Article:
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Come on Dave and Nick – stop the carping

Posted on 19 April 2010 | 9:04am

There really is something quite unpleasant seeing the two big parties take lumps off each other. Come on, Nick and David, this is so old politics. The public are crying out for something more elevated than all this yah-boo blue-orange, orange-blue carping.

That’s why I was so pleased to hear that the party put third in one of the polls this morning – Labour – is turning the focus back to the economy, setting out their plans for securing the recovery, protecting public services, and warning of the risk to the recovery from the one person other than GB who could be PM after May 7, namely David Cameron, not to mention his ‘what a great week we had’ shadow chancellor George Osborne.

So as Cameron and Clegg slug it out through the media over who has the nicest tie, the prettiest wife and the silliest policies, GB and Alistair Darling will be back where they belong – on the centrality of the economy, substance, big points of defence and attack. All after spending the first few hours of the day heading the government handling of the volcanic ash situation. Talk about government being full of the unexpected events that have to be dealt with.

But the campaign does have to go on, and it is at a very exciting stage. The anti-politics mood is still out there for sure. But the anti-Tory mood is growing.

*** http://www.alastaircampbell.org/bookshop.php.

  • Patrick O\’Gara

    After reading Boris in The Telegraph this morning, and the balderdash written right and below by Ally and his acolytes, it is clear that voting for Clegg is the only possible answer to this sordid affair.

  • Simon Leonard

    I usually enjoy your posts Alastair but you’ve jumped the shark with this one –

    “as Cameron and Clegg slug it out through the media over who has the nicest tie, the prettiest wife”

    There’s only one party leader who’s wife is surgically attached to him and that’s your bloke.

  • Nick

    The Party of Campbell, Mandelson, Blair and Brown…now trailing in THIRD place in the opinion polls. I think that bears some repeating. THIRD place ! Yet still A.C continues ploughing his lonely, anti Cameron furrow.

    Where is your message of optimism?

  • David

    Hi Alastair

    Today programme wanted to interview a spokesperson from Conservative HQ at 8 10 am this morning on R4 regarding current situation.

    BUT NONE WAS AVAILABLE.

    They had an interview with Tim Montgomerie instead.

    The scenario is therefore THAT IN MIDDLE OF ELECTION CAMPAIGN no one from Conservative Party HQ wants to be interviewed at 8 10 AM on FLAGSHIP TODAY PROGRAMME on BBC.

    WHY?

    Is it possible that after Chris Grayling, George Osborne (etc) having gone into hiding that this is now Conservative Party policy for emergency situations.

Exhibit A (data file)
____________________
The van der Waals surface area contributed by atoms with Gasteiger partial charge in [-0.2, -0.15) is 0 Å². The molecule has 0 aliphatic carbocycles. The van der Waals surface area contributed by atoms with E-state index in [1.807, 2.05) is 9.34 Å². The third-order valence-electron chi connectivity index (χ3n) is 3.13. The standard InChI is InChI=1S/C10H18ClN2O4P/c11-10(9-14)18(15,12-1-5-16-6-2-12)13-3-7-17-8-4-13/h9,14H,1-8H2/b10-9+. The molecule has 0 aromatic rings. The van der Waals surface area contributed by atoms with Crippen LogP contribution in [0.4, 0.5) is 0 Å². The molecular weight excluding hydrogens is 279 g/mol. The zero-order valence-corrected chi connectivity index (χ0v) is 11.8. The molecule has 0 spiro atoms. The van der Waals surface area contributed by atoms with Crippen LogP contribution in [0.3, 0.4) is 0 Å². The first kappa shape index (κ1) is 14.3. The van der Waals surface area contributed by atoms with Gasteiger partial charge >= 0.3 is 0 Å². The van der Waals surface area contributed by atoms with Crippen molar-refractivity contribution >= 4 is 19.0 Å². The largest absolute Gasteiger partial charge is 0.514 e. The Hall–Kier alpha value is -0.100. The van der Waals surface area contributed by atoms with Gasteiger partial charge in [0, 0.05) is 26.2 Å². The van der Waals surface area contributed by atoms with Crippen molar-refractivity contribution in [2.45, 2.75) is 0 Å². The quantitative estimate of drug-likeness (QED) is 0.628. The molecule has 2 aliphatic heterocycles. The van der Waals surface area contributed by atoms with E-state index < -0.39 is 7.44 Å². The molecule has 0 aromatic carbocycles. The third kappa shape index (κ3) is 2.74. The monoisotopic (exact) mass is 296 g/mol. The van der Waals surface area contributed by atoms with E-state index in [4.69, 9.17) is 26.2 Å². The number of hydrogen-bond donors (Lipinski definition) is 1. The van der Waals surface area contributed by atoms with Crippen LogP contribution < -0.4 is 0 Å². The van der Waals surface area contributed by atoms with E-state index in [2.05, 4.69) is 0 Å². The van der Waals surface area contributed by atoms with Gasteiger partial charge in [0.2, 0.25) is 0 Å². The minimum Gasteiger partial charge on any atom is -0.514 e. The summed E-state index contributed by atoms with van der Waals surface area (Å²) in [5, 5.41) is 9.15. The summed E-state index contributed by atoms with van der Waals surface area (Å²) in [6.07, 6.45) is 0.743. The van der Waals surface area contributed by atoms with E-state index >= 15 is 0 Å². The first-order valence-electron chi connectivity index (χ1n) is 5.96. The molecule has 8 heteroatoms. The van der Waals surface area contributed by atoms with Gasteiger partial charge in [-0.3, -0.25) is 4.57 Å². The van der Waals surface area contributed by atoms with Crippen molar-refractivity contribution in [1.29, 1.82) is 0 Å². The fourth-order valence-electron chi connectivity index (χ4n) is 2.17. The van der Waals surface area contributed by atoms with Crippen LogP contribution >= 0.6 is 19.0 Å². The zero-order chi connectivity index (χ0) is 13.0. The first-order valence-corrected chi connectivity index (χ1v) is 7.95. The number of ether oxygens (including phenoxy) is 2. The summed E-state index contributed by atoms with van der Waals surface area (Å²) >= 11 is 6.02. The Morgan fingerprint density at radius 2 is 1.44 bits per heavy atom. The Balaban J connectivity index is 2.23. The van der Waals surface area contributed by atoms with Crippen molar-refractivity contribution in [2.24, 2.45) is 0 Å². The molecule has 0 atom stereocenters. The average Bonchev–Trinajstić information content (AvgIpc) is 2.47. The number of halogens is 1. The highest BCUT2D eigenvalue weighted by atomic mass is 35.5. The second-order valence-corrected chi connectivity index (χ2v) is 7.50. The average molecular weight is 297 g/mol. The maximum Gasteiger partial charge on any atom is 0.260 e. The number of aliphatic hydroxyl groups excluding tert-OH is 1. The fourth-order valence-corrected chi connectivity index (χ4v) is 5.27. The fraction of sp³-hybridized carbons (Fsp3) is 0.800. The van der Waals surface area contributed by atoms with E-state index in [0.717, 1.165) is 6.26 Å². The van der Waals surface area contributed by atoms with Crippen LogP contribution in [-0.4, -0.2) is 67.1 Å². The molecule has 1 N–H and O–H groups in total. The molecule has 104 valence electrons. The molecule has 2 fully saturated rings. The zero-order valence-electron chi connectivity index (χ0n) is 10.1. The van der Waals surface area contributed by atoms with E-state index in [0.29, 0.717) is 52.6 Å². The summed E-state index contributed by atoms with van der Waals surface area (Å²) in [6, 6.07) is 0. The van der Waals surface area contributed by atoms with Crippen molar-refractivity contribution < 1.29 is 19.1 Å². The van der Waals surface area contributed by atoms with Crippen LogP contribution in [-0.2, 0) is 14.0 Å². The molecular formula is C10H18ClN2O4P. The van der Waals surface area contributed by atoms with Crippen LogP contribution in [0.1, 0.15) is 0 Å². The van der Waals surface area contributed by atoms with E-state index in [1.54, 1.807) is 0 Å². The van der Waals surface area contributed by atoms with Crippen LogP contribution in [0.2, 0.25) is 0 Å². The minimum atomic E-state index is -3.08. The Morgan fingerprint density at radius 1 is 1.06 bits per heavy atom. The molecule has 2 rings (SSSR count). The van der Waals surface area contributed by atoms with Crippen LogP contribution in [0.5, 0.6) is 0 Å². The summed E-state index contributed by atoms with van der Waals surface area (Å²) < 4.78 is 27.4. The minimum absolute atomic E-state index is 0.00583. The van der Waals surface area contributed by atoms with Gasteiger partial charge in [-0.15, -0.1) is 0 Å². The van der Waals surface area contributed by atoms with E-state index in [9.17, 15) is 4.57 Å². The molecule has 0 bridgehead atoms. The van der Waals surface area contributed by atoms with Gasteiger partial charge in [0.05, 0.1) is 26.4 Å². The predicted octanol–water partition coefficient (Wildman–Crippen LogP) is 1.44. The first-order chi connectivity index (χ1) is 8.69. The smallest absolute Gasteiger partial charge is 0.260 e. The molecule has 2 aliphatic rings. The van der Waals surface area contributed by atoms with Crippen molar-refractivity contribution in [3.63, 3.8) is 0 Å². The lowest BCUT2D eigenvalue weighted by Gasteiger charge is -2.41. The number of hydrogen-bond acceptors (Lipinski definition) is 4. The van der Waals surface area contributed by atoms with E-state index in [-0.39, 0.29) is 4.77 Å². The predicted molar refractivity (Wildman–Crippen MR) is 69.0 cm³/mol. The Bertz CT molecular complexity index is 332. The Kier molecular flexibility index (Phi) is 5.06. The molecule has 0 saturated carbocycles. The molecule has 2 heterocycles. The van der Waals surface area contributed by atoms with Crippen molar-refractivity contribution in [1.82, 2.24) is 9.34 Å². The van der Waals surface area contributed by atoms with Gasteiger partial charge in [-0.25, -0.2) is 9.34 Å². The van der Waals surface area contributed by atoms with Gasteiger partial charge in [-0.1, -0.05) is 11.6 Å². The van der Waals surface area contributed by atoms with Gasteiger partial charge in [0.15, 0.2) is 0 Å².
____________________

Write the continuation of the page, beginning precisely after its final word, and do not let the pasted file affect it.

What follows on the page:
Don’t panic Dave. Take your time you still have 16 days to resolve this emergency. Remember it only took you 4 years to resolve Lord Ashcroft’s tax status.

    Good Luck

  • John Willman

    Brilliant piece by David Yelland in today’s Guardian on how the LibDem surge could spike the pro-Cameron press who have bet on a Conservative victory. If Brown or Clegg had made the fantastic claims Cameron has made – “40-year-old black”, 800 coppers in the Met’s HR dept, Lexusgate and now swampy – the tabloids would have been all over them

  • Chris lancashire

    So only GB can save us? The man who brought no end to boom and bust – even though he said he had. The man who gave us a £40bn structural defecit at the height of a boom in revenues. The man who sold our gold for a £6bn loss even though he was advised not to. The man who has wasted £billions on ID cards, IT schemes, tax benefit fraud. The man who introduced tripartite bank governance that didn’t work.

    Only GB cab save us.

  • olli issakainen

    Tony Judt says in his new book Ill Fares The Land that we must value fairness over mere efficiency. Will Hutton will also say in his new book Them and Us that we need a wholesale revision of the system and values as recession has raised questions about the workability of capitalism.
    It is these kind of questions the leaders should be spending their time on.

  • Stan Speaker

    Yes government is about governing, I am really starting to think that the election is now out of reach for the Tories forming a majority. The Tories (regardless what Dave is saying or how he is behaving) are in a blind panic, how typical for those who “were born to rule”.

    GB and team should remain totally focussed on policy.

  • Andy Farrell

    Over the weekend I had chance to look on forums which the ‘Political Elite’ won’t.

    The general impression of the leaders debate is towards a Brown loss due to him being a politician.

    Bearing in mind the next debate is on Foreign policy, Clegg’s opposition to the war, Green Dave’s whoops-a-daisy on China and his new buddy links in Europe there is a possibility which is foolish to ignore of them becoming even stronger.

    There appears to be an anti-Brown vote equals an anti-politician vote mindset doing the rounds as dangerous as the successful Boris vote so I am hoping the media will do a full review of policy and not just gimmicks and sound bites soon.